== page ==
Laxative-free VC appears promising

Virtual colonoscopy providers have long envisioned a future without cathartic bowel cleansing. In a newly published study, researchers from Belgium experimented with a completely laxative-free regimen consisting of fecal tagging and a low-residue diet, with promising results.

"Laxative-based preparations are a major burden for the patients, interrupting normal daily activities because of possible fulminant diarrhea and side effects such as abdominal discomfort, nausea, and vomiting," the researchers wrote in a paper published in the American Journal of Roentgenology. "Fecal tagging has been used successfully in combination with full and reduced cathartic cleansing. Besides an improved differentiation between stool and polyps, the method permits more residue to be left in the colon, and hence a reduction of the cathartic part of the preparation," (October 2004, Vol. 183:4, pp. 945-954).

The researchers sought to develop an efficient method of performing virtual colonoscopy using fecal tagging and a low-residue diet, but no purgative cleansing regimen. To this end, 15 patients (four men, 11 women, ages 23-73) who were referred for colonoscopy (for vague abdominal pain or other indications) also agreed to undergo the laxative-free VC exam. None of them complained of constipation or irritable bowel syndrome.

The day before virtual colonoscopy, the patients began to eat a dedicated low-residue diet (NutraPrep, E-Z-EM, Lake Success, NY) combined with hydration control, which limited their fluid intake to 2 L per day.  The diet, consisting of low-residue foods such as potato chips and apple sauce, was aimed at reducing fecal output and controlling fat intake, the authors wrote.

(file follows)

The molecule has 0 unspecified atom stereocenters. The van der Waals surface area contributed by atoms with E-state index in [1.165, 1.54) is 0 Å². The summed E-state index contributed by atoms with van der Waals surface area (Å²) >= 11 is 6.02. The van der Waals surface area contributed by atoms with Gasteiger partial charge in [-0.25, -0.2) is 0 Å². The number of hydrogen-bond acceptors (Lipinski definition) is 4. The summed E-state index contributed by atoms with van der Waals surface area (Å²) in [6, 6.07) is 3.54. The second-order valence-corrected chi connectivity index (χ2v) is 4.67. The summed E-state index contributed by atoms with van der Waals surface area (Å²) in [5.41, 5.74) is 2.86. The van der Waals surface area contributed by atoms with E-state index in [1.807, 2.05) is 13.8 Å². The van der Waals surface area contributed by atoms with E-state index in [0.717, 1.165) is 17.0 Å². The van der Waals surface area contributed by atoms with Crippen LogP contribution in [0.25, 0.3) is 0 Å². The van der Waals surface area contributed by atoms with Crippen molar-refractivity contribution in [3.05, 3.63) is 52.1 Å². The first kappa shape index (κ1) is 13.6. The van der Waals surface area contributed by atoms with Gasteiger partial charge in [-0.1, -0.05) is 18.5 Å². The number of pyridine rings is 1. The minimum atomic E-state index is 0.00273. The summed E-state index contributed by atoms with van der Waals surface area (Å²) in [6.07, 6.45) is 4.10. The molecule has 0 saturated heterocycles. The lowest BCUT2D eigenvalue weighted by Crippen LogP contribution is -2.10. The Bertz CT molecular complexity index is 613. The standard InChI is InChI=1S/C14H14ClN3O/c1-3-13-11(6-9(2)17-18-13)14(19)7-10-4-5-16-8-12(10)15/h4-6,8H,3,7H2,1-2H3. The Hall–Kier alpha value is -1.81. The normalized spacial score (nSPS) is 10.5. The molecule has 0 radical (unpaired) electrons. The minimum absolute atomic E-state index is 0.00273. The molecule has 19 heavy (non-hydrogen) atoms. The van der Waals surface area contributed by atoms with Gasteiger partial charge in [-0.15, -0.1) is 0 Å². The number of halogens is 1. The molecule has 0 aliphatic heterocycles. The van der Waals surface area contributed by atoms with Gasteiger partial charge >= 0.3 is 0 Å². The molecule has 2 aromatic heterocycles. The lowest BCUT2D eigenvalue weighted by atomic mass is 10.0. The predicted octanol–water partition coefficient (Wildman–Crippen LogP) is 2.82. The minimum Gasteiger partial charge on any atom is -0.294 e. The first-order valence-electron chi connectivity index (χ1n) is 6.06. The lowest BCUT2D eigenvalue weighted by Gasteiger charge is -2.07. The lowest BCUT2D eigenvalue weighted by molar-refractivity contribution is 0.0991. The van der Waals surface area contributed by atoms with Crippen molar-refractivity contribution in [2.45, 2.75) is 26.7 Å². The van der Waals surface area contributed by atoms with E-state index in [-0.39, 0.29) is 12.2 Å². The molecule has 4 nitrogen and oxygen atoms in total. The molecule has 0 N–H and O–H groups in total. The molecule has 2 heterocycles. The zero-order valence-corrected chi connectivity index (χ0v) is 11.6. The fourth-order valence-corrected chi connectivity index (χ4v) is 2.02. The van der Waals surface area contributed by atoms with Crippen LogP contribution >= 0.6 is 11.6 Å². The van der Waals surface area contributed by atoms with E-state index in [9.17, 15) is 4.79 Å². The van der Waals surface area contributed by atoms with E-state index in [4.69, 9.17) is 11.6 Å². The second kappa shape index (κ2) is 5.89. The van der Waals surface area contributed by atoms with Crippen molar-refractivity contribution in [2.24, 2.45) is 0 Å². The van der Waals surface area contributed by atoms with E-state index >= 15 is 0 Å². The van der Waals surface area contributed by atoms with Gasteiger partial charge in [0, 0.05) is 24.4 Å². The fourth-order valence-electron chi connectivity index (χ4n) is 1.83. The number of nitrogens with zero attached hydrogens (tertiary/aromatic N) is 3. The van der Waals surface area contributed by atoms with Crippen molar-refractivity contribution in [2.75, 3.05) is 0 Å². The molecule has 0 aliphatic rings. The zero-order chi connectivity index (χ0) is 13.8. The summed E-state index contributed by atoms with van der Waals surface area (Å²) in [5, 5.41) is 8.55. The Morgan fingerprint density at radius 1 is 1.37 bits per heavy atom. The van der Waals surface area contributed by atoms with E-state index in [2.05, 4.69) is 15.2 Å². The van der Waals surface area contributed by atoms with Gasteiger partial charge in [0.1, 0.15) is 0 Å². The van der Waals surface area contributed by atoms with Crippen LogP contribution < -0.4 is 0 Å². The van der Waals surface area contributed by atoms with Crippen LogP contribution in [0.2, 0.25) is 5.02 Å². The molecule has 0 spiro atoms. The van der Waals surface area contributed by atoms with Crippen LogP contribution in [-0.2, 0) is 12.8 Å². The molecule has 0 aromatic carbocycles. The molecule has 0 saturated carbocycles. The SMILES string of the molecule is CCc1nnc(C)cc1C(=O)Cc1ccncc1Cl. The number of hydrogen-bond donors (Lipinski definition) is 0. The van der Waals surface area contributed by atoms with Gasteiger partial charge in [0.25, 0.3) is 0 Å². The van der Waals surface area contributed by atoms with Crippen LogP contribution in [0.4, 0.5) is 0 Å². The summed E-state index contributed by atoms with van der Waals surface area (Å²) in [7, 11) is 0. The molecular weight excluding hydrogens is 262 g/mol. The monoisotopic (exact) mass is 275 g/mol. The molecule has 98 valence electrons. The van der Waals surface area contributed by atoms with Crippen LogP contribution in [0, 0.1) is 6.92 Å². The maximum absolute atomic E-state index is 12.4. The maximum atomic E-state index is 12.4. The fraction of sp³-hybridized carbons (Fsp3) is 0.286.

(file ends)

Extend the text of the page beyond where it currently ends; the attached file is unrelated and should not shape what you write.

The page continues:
In an effort to determine the best barium concentration, fecal tagging was performed with five different barium suspensions in three patients each, including 2.1%, 4%, and 40% barium by weight/volume (w/v) (Tagitol, E-Z-EM).

Group 1 ingested a total of 750 mL of a 2.1 w/v suspension barium the day before VC, and 250 mL of barium at three meals per day (total 15.75 g of barium). Group 2 had the same protocol, except that their morning-meal barium concentration was 4% (total 10.5 g of barium). Group 3 ingested barium over two days, using a 4% suspension the first day and 2.1% suspension the second day (total 21.75 g of barium). Group 4 ingested a 40% w/v barium suspension a day before the exam (total 20 g of barium). Finally, group 5 ingested a 40% barium suspension over two days, 12.5 mL with each meal the first day and 25 mL with each meal the second day (total 25 g of barium), according to the authors.

Virtual colonoscopy was performed following the administration of hyoscine-N-butylbromide (Buscopan, Boehringer Ingelheim, Ingelheim, Germany) and inflation of the colon with room air. A single-slice Tomoscan AV/EU scanner (Philips Medical Solutions, Andover, MA) was used to acquire the images at 5-mm collimation, 7-mm table feed, pitch 1.4, and 3-mm reconstruction interval. The scans were reviewed on an innerviewGI workstation (E-Z-EM).